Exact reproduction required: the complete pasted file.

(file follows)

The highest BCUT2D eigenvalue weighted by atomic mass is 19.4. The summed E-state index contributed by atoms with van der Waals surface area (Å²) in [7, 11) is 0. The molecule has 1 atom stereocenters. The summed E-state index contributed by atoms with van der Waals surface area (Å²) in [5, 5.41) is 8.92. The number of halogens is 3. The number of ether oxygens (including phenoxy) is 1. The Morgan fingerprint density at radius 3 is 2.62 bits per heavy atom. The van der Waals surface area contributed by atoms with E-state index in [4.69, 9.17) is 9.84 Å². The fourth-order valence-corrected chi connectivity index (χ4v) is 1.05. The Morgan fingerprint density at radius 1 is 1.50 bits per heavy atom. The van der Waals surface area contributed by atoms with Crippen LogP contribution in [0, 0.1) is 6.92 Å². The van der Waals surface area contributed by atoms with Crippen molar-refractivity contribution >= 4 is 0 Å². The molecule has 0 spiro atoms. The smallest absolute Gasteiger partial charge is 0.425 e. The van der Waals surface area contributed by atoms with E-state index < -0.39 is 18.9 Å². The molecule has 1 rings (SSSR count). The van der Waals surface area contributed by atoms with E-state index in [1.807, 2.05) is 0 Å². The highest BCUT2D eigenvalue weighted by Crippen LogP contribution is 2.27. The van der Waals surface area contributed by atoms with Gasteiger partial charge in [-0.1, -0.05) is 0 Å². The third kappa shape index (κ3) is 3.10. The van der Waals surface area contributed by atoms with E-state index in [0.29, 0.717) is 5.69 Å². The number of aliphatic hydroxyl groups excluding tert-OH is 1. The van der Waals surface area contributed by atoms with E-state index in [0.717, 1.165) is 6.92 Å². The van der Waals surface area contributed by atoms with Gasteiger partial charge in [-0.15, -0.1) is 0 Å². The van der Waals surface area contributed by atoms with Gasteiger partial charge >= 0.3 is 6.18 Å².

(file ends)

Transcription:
The highest BCUT2D eigenvalue weighted by atomic mass is 19.4. The summed E-state index contributed by atoms with van der Waals surface area (Å²) in [7, 11) is 0. The molecule has 1 atom stereocenters. The summed E-state index contributed by atoms with van der Waals surface area (Å²) in [5, 5.41) is 8.92. The number of halogens is 3. The number of ether oxygens (including phenoxy) is 1. The Morgan fingerprint density at radius 3 is 2.62 bits per heavy atom. The van der Waals surface area contributed by atoms with E-state index in [4.69, 9.17) is 9.84 Å². The fourth-order valence-corrected chi connectivity index (χ4v) is 1.05. The Morgan fingerprint density at radius 1 is 1.50 bits per heavy atom. The van der Waals surface area contributed by atoms with Crippen LogP contribution in [0, 0.1) is 6.92 Å². The van der Waals surface area contributed by atoms with Crippen molar-refractivity contribution >= 4 is 0 Å². The molecule has 0 spiro atoms. The smallest absolute Gasteiger partial charge is 0.425 e. The van der Waals surface area contributed by atoms with E-state index < -0.39 is 18.9 Å². The molecule has 1 rings (SSSR count). The van der Waals surface area contributed by atoms with E-state index in [1.807, 2.05) is 0 Å². The highest BCUT2D eigenvalue weighted by Crippen LogP contribution is 2.27. The van der Waals surface area contributed by atoms with Gasteiger partial charge in [-0.1, -0.05) is 0 Å². The third kappa shape index (κ3) is 3.10. The van der Waals surface area contributed by atoms with E-state index in [0.29, 0.717) is 5.69 Å². The number of aliphatic hydroxyl groups excluding tert-OH is 1. The van der Waals surface area contributed by atoms with E-state index in [0.717, 1.165) is 6.92 Å². The van der Waals surface area contributed by atoms with Gasteiger partial charge in [-0.15, -0.1) is 0 Å². The van der Waals surface area contributed by atoms with Gasteiger partial charge >= 0.3 is 6.18 Å².